A liquidated damages clause may be included in some contracts. It is basically a contractual provision which determines in advance the amount of damages to be paid if a party breaches the contract. That is, the parties agree upon the damages figure beforehand when negotiating the contract.
Liquidated damages clauses are generally enforceable, so long as the amount stated is reasonable in light of the contract’s subject matter. Such clauses are used when the parties have difficulties calculating the exact measure of damages in the instance of a breach.
Liquidated damages clauses are commonly used for contracts where an uncertain amount of late fees must be applied. For example, a contract for a university dorm rental may state:
“Students who cancel their dormitory housing agreement after moving into their room shall pay liquidated damages amounting to $5.00/day for the remainder of the rental term (not to exceed $500.00).”
In this example of a liquidated damages clause, the damages are difficult to calculate because the university can’t really predict when a student might default on their dorm agreement. A court will likely uphold such a clause if the $5.00/day charge is considered reasonable according to market value calculations.
Liquidated damages clauses are not allowed if:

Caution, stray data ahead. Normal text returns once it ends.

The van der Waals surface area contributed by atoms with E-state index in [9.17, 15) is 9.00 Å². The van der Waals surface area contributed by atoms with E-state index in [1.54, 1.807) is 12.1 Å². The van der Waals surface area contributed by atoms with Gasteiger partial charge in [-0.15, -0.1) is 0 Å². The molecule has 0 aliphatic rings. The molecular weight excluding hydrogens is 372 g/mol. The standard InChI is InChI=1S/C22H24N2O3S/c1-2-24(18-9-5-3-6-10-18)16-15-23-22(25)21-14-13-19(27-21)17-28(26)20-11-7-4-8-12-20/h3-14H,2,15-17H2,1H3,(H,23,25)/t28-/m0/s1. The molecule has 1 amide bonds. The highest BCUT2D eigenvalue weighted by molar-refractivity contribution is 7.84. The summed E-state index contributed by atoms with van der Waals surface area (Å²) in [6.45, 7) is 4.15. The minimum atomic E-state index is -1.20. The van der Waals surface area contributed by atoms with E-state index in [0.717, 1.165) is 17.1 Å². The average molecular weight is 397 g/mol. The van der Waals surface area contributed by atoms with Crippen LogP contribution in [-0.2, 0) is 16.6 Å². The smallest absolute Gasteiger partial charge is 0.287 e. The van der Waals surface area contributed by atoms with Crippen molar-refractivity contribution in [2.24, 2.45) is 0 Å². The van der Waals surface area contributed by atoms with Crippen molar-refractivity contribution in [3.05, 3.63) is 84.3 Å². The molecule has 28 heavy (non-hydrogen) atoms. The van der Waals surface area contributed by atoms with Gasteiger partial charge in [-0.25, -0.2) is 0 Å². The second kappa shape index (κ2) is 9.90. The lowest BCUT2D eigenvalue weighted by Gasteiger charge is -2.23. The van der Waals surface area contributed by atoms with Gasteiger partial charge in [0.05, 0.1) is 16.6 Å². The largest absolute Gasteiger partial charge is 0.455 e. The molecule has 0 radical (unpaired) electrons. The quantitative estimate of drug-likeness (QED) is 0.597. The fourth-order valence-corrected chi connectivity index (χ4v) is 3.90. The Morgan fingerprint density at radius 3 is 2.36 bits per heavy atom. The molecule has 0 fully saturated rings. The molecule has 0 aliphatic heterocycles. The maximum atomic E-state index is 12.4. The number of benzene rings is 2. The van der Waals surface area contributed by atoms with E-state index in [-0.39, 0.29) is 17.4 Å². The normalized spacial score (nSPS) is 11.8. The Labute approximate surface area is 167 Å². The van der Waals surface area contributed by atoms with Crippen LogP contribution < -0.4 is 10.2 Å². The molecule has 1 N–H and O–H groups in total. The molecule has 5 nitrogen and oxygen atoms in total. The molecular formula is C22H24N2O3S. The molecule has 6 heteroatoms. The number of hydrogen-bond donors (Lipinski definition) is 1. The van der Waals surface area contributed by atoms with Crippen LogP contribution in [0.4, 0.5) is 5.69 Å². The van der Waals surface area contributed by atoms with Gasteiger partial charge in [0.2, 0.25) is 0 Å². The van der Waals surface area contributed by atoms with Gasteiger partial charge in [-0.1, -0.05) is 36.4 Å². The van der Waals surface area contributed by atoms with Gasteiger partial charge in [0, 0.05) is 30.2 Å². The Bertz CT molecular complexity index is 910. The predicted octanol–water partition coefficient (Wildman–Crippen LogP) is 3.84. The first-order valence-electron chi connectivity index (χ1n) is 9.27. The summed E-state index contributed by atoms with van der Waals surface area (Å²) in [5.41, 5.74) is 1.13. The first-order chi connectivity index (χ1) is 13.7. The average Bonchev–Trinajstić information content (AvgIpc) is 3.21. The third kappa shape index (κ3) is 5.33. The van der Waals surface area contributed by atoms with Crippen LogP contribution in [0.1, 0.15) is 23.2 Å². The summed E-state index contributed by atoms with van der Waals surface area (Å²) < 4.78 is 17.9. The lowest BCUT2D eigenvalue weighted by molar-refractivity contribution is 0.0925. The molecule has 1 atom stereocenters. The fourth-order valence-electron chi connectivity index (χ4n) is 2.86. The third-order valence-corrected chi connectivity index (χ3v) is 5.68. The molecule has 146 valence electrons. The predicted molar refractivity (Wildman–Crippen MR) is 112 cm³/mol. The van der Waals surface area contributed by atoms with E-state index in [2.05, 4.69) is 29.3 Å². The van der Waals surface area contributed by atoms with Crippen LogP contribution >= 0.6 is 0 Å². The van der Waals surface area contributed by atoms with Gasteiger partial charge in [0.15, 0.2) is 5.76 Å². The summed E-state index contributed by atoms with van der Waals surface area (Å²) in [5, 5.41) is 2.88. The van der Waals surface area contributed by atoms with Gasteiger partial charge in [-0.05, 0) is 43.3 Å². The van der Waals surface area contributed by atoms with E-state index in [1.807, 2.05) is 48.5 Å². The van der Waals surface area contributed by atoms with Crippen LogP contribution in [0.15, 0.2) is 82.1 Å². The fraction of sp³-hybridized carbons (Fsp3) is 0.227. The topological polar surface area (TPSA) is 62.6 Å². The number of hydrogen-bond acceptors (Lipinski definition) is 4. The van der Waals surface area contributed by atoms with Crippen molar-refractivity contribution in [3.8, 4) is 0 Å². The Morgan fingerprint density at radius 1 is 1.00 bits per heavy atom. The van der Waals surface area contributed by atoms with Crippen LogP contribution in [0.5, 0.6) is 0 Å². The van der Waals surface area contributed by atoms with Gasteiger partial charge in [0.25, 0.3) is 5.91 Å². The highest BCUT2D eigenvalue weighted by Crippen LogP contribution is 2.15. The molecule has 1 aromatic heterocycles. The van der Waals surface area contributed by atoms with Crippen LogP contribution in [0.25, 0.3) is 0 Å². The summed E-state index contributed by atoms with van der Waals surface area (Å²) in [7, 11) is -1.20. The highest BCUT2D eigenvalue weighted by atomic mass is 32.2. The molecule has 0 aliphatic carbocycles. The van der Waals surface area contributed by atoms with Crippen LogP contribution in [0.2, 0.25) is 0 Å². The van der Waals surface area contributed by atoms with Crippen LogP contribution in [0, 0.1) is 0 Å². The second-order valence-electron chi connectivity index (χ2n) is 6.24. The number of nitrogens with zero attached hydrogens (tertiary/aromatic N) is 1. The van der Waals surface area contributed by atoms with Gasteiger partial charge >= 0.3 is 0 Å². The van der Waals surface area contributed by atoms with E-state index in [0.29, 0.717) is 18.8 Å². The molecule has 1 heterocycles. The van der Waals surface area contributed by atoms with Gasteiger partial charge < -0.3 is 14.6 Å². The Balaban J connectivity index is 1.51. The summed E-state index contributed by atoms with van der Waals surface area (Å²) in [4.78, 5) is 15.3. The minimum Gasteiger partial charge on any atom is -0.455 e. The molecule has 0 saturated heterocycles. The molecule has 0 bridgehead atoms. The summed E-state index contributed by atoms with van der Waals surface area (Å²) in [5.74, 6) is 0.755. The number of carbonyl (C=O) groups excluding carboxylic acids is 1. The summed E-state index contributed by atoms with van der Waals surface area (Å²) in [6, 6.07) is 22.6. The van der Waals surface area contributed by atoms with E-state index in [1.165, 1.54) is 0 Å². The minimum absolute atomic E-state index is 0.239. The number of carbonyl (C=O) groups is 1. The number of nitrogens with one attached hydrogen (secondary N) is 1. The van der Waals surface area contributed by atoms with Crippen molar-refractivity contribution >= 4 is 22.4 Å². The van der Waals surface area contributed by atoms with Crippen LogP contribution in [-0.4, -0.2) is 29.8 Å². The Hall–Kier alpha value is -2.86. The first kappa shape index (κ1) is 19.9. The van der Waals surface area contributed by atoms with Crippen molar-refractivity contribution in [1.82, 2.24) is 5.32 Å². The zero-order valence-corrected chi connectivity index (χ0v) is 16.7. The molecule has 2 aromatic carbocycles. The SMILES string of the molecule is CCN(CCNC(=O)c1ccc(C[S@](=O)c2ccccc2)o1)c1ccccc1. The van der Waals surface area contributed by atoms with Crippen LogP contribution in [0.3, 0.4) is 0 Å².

- The damages being requested are for an unconscionable amount (for example, if the liquidated damages stated are disproportionate to the loss, or if the sum greatly exceeds a reasonable estimate of the actual damages)
- The liquidated damages are intended to punish a breaching party rather than compensate the non-breaching party for losses
- The default was simply a mere delay in payment
Thus, even if the jurisdiction allows for liquidated damages clauses, the parties need to ensure that the clause follows the various requirements under contract laws. As with any contract clause or agreement, liquidated damages clauses should be drafted and reviewed by a competent contracts lawyer who is familiar with the rules in the area.
Liquidated damage clauses can sometimes be necessary for certain types of contractual agreements. They allow the parties to recover losses in situations where it may be difficult to calculate the damages. It’s in your best interests to hire a qualified business lawyer for assistance with liquidated damages clauses. Your attorney can help you draft and review the clause for accuracy. Your lawyer can also represent you in court if you need to file a lawsuit due to a violation of a liquidated damages clause.